What advice would you give to up and coming actors?

They need to be aware that acting requires total unrelenting dedication 24/7. Determination, sacrifice and focus are at the top my list. It is a way of life, not an occupation. There are no guarantees of success, but when it knocks at the door, it is as if you’ve been invigorated by a new life force. Hardest of all is rejection. After 16 years in the industry it is still hard to take, it doesn’t get easier. Also, it is good to have some prior Drama school training. Ultimately, I don’t believe they can teach you how to act. But their usefulness is in helping you channel the talent you may have, to act effectively.

 What’s next for you in the world of acting?

I can next be seen in supernatural horror, feature film, ‘Parallel Hell’, in which    I play a lead role. Other features I have coming up are Gridiron UK, A Place Between, and The Unbeliever.

Anyone who’d like to keep updated on future projects can do so via website www.memferda.com

March 6, 2013

Friction & Skream – Kingpin (Ft. Scrufizzer, P Money & Riko Dan) [Music Video]

Croydon’s legendary producer Skream hooks up with Brighton’s award winning producer Friction who are joined by a stellar line up of MC’s Scrufizzer, P Money and Riko Dan. This tune is just a pure banger.

March 6, 2013

Scorcher feat. Fekky – One Time [Music Video]

Scorcher drops the video to One Time featuring Fekky and produced by Slic Vic off his Simply The Best Vol 3 mixtape.

March 6, 2013

Wretch 32 ft Shakka – Blackout [Official Audio]

Wretch 32 drops the first single from his forthcoming album due for release at the end of 2013. Blackout features the popular singer Shakka who is also doing incredibly well and this is just a little of taster of what to expect from Wretch’s album. Looks like were in for a treat…

March 6, 2013

Mic Righteous – The Pen – A64 [Video]

Mic Righteous drops an acoustic version of The Pen a track off his latest EP Open Mic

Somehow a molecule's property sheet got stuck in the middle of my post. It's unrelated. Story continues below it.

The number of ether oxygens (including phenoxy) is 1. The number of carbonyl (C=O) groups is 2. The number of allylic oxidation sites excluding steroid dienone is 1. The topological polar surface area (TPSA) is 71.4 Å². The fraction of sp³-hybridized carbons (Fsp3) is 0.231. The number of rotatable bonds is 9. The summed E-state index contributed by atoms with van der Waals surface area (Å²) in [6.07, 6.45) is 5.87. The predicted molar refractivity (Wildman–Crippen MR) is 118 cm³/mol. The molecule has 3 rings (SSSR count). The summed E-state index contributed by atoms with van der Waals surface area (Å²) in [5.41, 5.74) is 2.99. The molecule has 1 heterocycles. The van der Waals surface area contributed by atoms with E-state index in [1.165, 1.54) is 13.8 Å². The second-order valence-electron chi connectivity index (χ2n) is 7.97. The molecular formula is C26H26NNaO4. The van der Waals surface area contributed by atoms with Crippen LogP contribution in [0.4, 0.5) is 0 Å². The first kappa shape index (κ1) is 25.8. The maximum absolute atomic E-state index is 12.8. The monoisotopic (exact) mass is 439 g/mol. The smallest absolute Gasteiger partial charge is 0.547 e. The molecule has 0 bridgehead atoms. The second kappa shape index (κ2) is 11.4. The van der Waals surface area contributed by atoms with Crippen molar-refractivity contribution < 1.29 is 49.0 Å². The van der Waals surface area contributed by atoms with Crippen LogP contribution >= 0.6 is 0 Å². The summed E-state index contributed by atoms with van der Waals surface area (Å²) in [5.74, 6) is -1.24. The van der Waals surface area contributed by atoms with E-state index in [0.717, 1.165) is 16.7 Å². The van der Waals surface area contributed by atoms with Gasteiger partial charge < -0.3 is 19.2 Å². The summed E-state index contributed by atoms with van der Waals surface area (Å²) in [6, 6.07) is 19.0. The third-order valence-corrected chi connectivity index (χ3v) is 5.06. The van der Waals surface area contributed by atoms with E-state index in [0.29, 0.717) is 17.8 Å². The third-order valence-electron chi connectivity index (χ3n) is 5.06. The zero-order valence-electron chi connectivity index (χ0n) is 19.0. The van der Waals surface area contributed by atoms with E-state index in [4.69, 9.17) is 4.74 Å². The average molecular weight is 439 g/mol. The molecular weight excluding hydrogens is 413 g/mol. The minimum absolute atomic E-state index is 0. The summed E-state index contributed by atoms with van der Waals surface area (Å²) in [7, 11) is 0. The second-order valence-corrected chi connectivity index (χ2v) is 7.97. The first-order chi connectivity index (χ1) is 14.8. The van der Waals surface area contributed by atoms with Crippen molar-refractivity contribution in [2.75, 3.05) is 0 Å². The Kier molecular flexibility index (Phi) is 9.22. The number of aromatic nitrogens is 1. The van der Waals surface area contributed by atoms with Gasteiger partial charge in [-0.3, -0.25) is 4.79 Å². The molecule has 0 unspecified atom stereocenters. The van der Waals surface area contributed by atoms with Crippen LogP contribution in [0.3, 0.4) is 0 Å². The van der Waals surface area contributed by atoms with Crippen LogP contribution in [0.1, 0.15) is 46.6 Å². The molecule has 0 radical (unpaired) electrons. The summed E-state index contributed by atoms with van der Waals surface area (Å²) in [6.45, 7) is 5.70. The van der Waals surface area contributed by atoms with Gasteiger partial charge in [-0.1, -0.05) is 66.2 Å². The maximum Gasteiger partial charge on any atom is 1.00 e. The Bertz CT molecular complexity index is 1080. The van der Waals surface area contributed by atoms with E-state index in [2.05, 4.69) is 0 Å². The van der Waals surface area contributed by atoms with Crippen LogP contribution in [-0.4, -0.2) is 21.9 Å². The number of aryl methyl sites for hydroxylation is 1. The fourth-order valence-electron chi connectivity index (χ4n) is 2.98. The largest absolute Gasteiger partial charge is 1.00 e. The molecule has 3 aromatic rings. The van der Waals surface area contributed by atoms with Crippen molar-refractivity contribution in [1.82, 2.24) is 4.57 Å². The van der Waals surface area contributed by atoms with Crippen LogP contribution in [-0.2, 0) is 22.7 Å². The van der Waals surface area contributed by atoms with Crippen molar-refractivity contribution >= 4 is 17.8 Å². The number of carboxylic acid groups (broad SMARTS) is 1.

March 6, 2013

Shystie ft. Azealia Banks – Control It [Music Video]

Azealia’s label took the video down after it was premiered on Billboard on March 3rd, now it’s up again for our viewing pleasure. Sorry major label you haven’t won this battle! Props to Shystie for handling this with class you go lady…

March 6, 2013

MTV The Wrap Up: UK Rap Rundown [News]

Last week saw two of I Records artists going to Tim Westwood’s crib for a session and one of them releasing a track. Young Mad B’s video ‘Come So Far’ showed the rappers emotion and depth; he also laid down some bars for Westwood. Dru Blu also had a lot he wanted to say, passionately dropping some reality lyrics in the crib. We also saw another Westwood crib session, this time from North London rappers SqueeksJoe Black and Kaz who showcased their effortless bars. I wonder who Westwood will be bringing in next…

Yesterday (March 3), Shystie released the video to ‘Control It’ featuring ‘212’ rapper Azealia Banks. The video sees the femcee holding men on a leash as she asks if they can ‘control it, work it, show me you deserve this’ – it’s an interesting watch.

Disturbing London’s G FrSH called on DVS and Scorcher to lay down verses and Loick Essien the hook for the new track ‘Welcome To My Life’.  They all work well together on this track.

Sneakbo gave a free track away last week, refixing his ‘Zim Zimma’ track over various popular electro and bass instrumentals, giving it an extra party vibe.

Big Tobz released the ‘Behind The Music’ EP last week, and he also delivered the visuals to the track ‘Line Em Up’ with Jobey, courtesy of Link-Up TVYou can download the EP for free now.

Political Peak starts to pick things back up again this year by dropping this hot new freestyle for the streets and impressing with his wordplay. He also dropped the video to ‘My Moment’ off his latest mixtape ‘Dreams 2 Reality 2’.

Mr Mitchell begins 2013 with the new track ‘The Give And Go’ with a dubstep inspired instrumental and the main character in the video played by Mic Righteous.

Rap Up UK released another mini biography documentary last week; this time the spotlight was on South London rapper’s Ard Adz and Sho Shallow, who had previously been on the series talking about other artists. The documentary shows their journey and called them the ‘most exciting rap duo in the urban underground’.

Sway joined GRM Daily for their Black and White series to discuss a few topics last week. He spoke on matters to do with his own career, elevation and how he perceives the music industry. Interestingly, he explained that record labels do not buy you respect and credibility – you have to earn that yourself.

*published on Monday 4th March